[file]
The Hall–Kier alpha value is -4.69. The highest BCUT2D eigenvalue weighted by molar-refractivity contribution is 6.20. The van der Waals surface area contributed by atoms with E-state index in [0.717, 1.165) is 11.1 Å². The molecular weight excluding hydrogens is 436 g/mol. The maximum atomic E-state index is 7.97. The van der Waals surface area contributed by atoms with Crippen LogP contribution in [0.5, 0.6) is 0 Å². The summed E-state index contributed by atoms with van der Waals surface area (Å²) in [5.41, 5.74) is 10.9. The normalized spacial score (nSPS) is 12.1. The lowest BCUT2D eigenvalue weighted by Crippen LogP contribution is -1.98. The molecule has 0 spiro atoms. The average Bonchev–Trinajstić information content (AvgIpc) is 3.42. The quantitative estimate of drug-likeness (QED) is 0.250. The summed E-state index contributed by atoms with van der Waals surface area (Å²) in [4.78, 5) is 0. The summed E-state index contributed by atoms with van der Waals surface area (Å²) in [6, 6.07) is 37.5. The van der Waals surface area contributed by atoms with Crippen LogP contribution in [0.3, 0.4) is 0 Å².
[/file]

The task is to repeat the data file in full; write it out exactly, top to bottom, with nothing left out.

The Hall–Kier alpha value is -4.69. The highest BCUT2D eigenvalue weighted by molar-refractivity contribution is 6.20. The van der Waals surface area contributed by atoms with E-state index in [0.717, 1.165) is 11.1 Å². The molecular weight excluding hydrogens is 436 g/mol. The maximum atomic E-state index is 7.97. The van der Waals surface area contributed by atoms with Crippen LogP contribution in [0.5, 0.6) is 0 Å². The summed E-state index contributed by atoms with van der Waals surface area (Å²) in [5.41, 5.74) is 10.9. The normalized spacial score (nSPS) is 12.1. The lowest BCUT2D eigenvalue weighted by Crippen LogP contribution is -1.98. The molecule has 0 spiro atoms. The average Bonchev–Trinajstić information content (AvgIpc) is 3.42. The quantitative estimate of drug-likeness (QED) is 0.250. The summed E-state index contributed by atoms with van der Waals surface area (Å²) in [4.78, 5) is 0. The summed E-state index contributed by atoms with van der Waals surface area (Å²) in [6, 6.07) is 37.5. The van der Waals surface area contributed by atoms with Crippen LogP contribution in [0.3, 0.4) is 0 Å².